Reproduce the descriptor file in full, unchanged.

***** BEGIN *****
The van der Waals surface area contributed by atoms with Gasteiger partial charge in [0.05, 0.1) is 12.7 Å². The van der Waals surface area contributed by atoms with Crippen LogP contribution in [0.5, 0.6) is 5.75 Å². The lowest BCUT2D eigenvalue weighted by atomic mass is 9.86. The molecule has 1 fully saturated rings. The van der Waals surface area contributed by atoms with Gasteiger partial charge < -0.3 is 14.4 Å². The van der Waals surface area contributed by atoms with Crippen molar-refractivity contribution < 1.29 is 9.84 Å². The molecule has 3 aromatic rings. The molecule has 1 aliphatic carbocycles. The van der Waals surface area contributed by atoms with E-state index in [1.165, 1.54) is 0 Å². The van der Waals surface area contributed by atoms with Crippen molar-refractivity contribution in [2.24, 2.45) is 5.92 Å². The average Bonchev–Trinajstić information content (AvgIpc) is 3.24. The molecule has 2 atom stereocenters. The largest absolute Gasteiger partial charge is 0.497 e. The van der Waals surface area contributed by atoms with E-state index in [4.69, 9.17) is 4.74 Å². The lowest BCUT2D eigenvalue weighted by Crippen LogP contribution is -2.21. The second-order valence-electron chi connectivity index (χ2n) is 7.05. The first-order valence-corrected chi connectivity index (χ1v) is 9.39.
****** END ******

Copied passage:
The van der Waals surface area contributed by atoms with Gasteiger partial charge in [0.05, 0.1) is 12.7 Å². The van der Waals surface area contributed by atoms with Crippen LogP contribution in [0.5, 0.6) is 5.75 Å². The lowest BCUT2D eigenvalue weighted by atomic mass is 9.86. The molecule has 1 fully saturated rings. The van der Waals surface area contributed by atoms with Gasteiger partial charge < -0.3 is 14.4 Å². The van der Waals surface area contributed by atoms with Crippen molar-refractivity contribution < 1.29 is 9.84 Å². The molecule has 3 aromatic rings. The molecule has 1 aliphatic carbocycles. The van der Waals surface area contributed by atoms with E-state index in [1.165, 1.54) is 0 Å². The van der Waals surface area contributed by atoms with Crippen molar-refractivity contribution in [2.24, 2.45) is 5.92 Å². The average Bonchev–Trinajstić information content (AvgIpc) is 3.24. The molecule has 2 atom stereocenters. The largest absolute Gasteiger partial charge is 0.497 e. The van der Waals surface area contributed by atoms with E-state index in [4.69, 9.17) is 4.74 Å². The lowest BCUT2D eigenvalue weighted by Crippen LogP contribution is -2.21. The second-order valence-electron chi connectivity index (χ2n) is 7.05. The first-order valence-corrected chi connectivity index (χ1v) is 9.39.